Despite their growing importance, neither the UPI nor the IMPS on which it runs has been designated as a SIPS or FMI. The National Payments Council of India (NPCI) a Section 8 Company which owns and operates the IMPS and UPI has been designated as a ‘system-wide important payment system (SWIPS)’ based on the “volumes handled by NPCI and the resultant increase in the extent of concentration of retail payments under NPCI” and given the criticality of its operations, disruption to which impacts use of payment and settlement services and the goal of financial inclusion. The criteria qualifying a payment system to be designated as SIPS or SWIPS appears to be ownership of the system. As this example illustrates, it is difficult to develop objective criteria for classifying intermediaries when the goal of regulation is ill-defined.
The PNIF’s Mandate is renewed
No, the PNIF Mandate is not the name for some obscure colonial land grant in the 1740s. It stands for the Policy Network on Internet Fragmentation, an outgrowth of the UN Internet Governance Forum. The PNIF is basically an email listserv run by some grantees funded by the UN bureaucracy to organize discussion of the fragmentation issue. Most of the participants in these discussions are IGF attendees and participants. Substantively, the PNIF has not generated any new ideas about the phenomenon of internet fragmentation. Work defining and describing the geopolitical tensions pulling the internet apart was done by politically engaged academics like Bill Drake and Milton Mueller years before this network was formed. But it is good to see formal recognition of the issue by the UN system because, as Mueller argued in his book, it is the push for ‘digital sovereignty’ which is causing the fragmentation. The UN has renewed the mandate (i.e., funded) the existence of the PNIF for another year. Long may it wave. Now if only this group could actually agree on anything substantive about policy!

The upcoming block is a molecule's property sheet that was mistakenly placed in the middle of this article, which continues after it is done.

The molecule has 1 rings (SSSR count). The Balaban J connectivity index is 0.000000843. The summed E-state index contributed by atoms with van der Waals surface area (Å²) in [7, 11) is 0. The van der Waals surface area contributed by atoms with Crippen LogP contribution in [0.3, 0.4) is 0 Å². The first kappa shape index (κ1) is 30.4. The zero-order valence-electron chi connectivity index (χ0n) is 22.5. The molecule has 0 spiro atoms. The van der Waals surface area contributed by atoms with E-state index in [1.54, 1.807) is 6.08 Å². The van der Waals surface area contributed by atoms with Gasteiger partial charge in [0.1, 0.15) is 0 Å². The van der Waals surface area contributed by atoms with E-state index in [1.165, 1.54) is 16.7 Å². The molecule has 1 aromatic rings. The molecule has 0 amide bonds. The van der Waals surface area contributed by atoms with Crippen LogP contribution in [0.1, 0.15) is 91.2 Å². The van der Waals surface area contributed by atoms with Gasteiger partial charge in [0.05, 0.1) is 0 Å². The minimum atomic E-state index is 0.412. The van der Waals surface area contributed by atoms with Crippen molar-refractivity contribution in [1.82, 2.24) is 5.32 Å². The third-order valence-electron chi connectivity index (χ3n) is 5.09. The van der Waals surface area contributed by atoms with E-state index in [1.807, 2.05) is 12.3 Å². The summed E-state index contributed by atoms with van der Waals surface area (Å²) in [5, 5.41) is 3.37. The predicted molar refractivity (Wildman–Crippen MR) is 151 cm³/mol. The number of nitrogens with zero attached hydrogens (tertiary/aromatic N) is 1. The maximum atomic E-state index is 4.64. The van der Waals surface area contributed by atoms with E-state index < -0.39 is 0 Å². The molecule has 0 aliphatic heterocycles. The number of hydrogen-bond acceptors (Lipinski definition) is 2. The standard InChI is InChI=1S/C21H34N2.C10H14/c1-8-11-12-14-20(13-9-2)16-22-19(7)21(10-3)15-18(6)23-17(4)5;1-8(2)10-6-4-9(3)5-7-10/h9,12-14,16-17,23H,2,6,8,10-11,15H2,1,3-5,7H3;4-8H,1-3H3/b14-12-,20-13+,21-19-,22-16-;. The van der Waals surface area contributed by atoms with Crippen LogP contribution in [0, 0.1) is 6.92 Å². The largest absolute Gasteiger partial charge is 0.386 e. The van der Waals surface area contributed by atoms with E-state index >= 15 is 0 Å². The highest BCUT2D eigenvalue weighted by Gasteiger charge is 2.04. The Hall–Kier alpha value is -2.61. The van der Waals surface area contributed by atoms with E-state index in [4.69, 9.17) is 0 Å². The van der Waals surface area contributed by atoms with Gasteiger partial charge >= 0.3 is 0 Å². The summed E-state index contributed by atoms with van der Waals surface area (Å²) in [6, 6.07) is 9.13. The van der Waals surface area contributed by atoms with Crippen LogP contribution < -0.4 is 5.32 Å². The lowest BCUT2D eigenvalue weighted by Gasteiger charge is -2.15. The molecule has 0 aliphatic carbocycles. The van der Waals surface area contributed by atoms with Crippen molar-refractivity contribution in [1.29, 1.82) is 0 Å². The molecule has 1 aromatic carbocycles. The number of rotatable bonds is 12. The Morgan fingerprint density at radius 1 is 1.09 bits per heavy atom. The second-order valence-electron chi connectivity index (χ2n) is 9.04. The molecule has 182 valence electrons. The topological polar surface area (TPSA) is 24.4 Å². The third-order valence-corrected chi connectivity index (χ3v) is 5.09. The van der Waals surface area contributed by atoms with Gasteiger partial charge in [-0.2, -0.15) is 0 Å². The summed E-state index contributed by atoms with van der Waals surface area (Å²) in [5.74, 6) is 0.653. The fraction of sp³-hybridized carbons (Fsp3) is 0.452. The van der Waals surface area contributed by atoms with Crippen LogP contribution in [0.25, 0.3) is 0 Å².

UK Becoming a Digital Island?
Speaking of fragmentation, with the British Parliament poised to pass the Online Safety Bill, the nonprofit that runs messaging app Signal is publicly stating that it will leave the UK rather than change its current implementation of end to end encryption (E2EE). Signal is reputed to be among the most secure messaging protocols and attracts many of its users on that basis. Ars Technica quoted a phone interview with the CEO of Signal, Meredith Whittaker, saying that ““Signal will never, would never, 1,000 percent won’t participate, in any sort of adulteration of our technology that would undermine our privacy promises.” The Online Safety Bill, however, is supposed to apply to any service or website that has users in the UK, even if it is not based in the country.